Chicaro P, Pinto E, Colepicolo P, Lopes JLC, Lopes NP 2004. Flavonoids from Lychnophora passerina (Asteraceae): potential antioxidants and UV-protectants. Biochem Syst Ecol 32: 239-243.         [ Links ]

Dawczynski C, Schubert R, Jahreis G 2007. Amino acids, fatty acids, and dietary fibre in edible seaweed products. Food Chem 103: 891-899.         [ Links ]

Fayaz M, Namitha KK, Murthy KNC, Swamy MM, Sarada R, Khanam S, Subbarao PV, Ravishankar GA 2005. Chemical composition, iron bioavailability, and antioxidant activity of Kappaphycus alvarezzi (Doty). J Agric Food Chem 53: 792-797.         [ Links ]

Gobbo-Neto L, Lopes NP 2007. Medicinal plants: Factors of influence on the content of secondary metabolites. Quim Nova 30: 374-381.         [ Links ]

Gobbo-Neto L, Lopes NP 2008. Online identification of chlorogenic acids, sesquiterpene lactones, and flavonoids in the Brazilian arnica Lychnophora ericoides Mart. (Asteraceae) leaves by HPLC-DAD-MS and HPLC-DAD-MS/MS and a validated HPLC-DAD method for their simultaneous analysis. J Agric Food Chem 56: 1193-1204.         [ Links ]

Gressler V, Yokoya NS, Fujii MT, Colepicolo P, Mancini J, Torres RP, Pinto E 2010. Lipid, fatty acid, protein, amino acid and ash contents in four Brazilian red algae species. Food Chem 120: 585-590.         [ Links ]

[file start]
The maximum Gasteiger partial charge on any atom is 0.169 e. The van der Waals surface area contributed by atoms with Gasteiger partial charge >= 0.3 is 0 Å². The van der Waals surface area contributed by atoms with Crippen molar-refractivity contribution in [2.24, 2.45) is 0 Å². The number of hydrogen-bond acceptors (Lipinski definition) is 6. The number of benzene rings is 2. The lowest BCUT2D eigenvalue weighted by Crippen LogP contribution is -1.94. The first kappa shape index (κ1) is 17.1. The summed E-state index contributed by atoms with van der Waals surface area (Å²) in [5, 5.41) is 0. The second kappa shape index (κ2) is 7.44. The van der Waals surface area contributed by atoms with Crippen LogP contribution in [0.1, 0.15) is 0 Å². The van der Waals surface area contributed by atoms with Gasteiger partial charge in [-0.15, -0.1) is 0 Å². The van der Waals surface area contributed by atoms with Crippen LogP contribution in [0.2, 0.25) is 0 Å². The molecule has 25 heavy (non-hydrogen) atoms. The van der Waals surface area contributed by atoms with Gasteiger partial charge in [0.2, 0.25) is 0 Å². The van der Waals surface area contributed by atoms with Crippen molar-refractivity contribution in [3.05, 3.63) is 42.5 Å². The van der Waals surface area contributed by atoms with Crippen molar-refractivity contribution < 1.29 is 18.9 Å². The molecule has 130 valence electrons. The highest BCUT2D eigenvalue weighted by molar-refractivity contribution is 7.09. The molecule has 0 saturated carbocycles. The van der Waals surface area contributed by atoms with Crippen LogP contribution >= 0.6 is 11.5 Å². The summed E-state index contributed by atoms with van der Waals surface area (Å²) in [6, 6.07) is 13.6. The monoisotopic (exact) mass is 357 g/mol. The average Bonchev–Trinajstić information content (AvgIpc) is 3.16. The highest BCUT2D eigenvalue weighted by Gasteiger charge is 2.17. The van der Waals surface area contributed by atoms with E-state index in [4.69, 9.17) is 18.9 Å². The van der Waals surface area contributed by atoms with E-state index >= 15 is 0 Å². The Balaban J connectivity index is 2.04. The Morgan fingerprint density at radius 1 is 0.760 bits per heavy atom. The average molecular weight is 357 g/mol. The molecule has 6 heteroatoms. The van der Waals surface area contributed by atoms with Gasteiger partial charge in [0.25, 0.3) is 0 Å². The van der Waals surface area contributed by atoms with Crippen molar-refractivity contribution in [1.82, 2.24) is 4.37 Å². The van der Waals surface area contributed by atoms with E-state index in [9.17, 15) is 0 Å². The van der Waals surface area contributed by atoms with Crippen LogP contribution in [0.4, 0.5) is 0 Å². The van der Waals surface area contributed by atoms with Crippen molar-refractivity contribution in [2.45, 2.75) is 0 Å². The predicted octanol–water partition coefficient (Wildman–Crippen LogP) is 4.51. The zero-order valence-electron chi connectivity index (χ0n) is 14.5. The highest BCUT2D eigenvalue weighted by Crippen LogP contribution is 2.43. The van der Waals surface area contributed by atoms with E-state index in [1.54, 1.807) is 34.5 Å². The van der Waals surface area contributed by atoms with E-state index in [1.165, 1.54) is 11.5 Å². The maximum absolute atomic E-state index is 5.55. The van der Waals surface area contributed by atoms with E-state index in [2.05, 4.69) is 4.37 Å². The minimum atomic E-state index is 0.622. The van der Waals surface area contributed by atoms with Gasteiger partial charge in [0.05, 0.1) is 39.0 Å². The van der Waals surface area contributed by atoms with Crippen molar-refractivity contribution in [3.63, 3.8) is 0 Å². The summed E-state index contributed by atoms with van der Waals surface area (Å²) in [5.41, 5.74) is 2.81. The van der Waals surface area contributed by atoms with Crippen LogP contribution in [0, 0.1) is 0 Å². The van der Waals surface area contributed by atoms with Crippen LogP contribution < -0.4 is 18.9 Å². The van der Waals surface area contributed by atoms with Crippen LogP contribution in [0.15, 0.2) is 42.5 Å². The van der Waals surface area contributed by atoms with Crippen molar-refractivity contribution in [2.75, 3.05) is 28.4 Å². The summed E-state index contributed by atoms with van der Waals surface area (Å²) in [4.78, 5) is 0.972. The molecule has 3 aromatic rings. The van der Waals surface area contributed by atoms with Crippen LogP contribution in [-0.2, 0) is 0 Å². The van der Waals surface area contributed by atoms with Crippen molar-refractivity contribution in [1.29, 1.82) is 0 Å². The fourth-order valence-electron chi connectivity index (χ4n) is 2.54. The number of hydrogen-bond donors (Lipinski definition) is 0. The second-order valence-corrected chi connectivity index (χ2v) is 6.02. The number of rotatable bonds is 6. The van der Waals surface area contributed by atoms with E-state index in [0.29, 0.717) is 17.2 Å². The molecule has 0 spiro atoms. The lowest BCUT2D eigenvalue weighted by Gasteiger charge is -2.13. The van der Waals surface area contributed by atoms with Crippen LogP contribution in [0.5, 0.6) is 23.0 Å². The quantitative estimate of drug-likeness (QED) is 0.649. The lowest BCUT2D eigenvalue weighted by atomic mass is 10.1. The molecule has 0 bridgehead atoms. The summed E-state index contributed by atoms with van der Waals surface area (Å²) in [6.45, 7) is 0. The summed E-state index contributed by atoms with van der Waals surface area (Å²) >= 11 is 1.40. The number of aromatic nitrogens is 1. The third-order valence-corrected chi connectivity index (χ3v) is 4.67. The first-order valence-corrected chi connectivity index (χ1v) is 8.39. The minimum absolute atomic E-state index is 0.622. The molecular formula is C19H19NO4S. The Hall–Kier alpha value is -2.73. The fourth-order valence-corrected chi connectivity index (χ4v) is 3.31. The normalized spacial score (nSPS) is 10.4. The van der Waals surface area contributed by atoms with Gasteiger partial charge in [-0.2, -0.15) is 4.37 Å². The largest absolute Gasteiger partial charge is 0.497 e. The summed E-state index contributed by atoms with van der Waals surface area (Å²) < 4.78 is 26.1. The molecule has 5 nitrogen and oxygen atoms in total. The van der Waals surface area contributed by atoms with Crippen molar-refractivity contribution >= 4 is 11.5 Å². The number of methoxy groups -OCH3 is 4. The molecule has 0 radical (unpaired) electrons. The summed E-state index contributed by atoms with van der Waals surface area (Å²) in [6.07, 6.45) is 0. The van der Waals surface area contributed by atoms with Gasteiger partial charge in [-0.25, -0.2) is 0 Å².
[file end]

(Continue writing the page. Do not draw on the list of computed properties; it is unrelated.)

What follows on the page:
Gressler V, Fujii MT, Martins AP, Colepicolo P, Mancini J, Pinto E 2011. Biochemical composition of two red seaweed species grown on the Brazilian coast. J Sci Food Agric 91: 1687-1692.         [ Links ]

Guaratini T, Vessecchi R, Pinto E, Colepicolo P, Lopes NP 2005. Balance of xanthophylls molecular and quasi-molecular ions in electrospray ionization. J Mass Spectrometry, 40: 963-968.         [ Links ]

Guaratini T, Lopes NP, Pinto E, Colepicolo P, Gates P 2007. Differential Ionisation of Natural Antioxidant Polyenes in ESI and NanoESI Mass Spectrometry. Rapid Comm Mass Spectrom, 21: 3842-3848.         [ Links ]

Guaratini T, Cardozo KHM, Pinto E, Colepicolo P 2009. Comparison of diode array and electrochemical detection in the C(30) reverse phase HPLC analysis of algae carotenoids. J Braz Chem Soc 20: 1609-1616.         [ Links ]